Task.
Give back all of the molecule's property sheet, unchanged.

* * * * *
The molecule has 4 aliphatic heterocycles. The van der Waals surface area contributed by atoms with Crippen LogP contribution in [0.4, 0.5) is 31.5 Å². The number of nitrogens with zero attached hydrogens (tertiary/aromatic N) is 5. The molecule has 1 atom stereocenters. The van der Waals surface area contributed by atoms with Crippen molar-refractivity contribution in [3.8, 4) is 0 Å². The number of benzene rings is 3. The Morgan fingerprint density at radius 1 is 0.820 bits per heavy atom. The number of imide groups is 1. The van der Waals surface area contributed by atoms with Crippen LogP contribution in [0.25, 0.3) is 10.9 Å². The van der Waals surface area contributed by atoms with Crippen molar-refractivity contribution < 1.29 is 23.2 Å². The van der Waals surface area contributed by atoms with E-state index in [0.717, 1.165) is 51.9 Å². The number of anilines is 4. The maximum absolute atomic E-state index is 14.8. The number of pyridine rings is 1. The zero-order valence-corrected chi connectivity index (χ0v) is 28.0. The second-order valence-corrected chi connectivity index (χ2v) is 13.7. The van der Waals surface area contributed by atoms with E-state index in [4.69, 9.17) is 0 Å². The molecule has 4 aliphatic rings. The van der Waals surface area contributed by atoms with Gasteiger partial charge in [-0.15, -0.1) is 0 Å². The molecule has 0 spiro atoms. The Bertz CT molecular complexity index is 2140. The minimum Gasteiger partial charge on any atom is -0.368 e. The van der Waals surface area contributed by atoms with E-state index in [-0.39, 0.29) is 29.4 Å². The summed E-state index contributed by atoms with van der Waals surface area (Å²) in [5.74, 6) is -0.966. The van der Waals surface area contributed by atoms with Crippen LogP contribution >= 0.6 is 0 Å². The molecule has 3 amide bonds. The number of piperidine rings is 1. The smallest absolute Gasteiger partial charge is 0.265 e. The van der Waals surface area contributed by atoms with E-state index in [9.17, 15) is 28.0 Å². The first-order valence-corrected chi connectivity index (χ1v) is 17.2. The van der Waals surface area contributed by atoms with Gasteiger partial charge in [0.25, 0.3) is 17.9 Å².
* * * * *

The molecule has 4 aliphatic heterocycles. The van der Waals surface area contributed by atoms with Crippen LogP contribution in [0.4, 0.5) is 31.5 Å². The number of nitrogens with zero attached hydrogens (tertiary/aromatic N) is 5. The molecule has 1 atom stereocenters. The van der Waals surface area contributed by atoms with Crippen molar-refractivity contribution in [3.8, 4) is 0 Å². The number of benzene rings is 3. The Morgan fingerprint density at radius 1 is 0.820 bits per heavy atom. The number of imide groups is 1. The van der Waals surface area contributed by atoms with Crippen LogP contribution in [0.25, 0.3) is 10.9 Å². The van der Waals surface area contributed by atoms with Crippen molar-refractivity contribution < 1.29 is 23.2 Å². The van der Waals surface area contributed by atoms with E-state index in [0.717, 1.165) is 51.9 Å². The number of anilines is 4. The maximum absolute atomic E-state index is 14.8. The number of pyridine rings is 1. The zero-order valence-corrected chi connectivity index (χ0v) is 28.0. The second-order valence-corrected chi connectivity index (χ2v) is 13.7. The van der Waals surface area contributed by atoms with E-state index in [4.69, 9.17) is 0 Å². The molecule has 4 aliphatic rings. The van der Waals surface area contributed by atoms with Gasteiger partial charge in [-0.15, -0.1) is 0 Å². The molecule has 0 spiro atoms. The Bertz CT molecular complexity index is 2140. The minimum Gasteiger partial charge on any atom is -0.368 e. The van der Waals surface area contributed by atoms with E-state index in [-0.39, 0.29) is 29.4 Å². The summed E-state index contributed by atoms with van der Waals surface area (Å²) in [5.74, 6) is -0.966. The van der Waals surface area contributed by atoms with Crippen LogP contribution >= 0.6 is 0 Å². The molecule has 3 amide bonds. The number of piperidine rings is 1. The smallest absolute Gasteiger partial charge is 0.265 e. The van der Waals surface area contributed by atoms with E-state index in [9.17, 15) is 28.0 Å². The first-order valence-corrected chi connectivity index (χ1v) is 17.2. The van der Waals surface area contributed by atoms with Gasteiger partial charge in [0.25, 0.3) is 17.9 Å².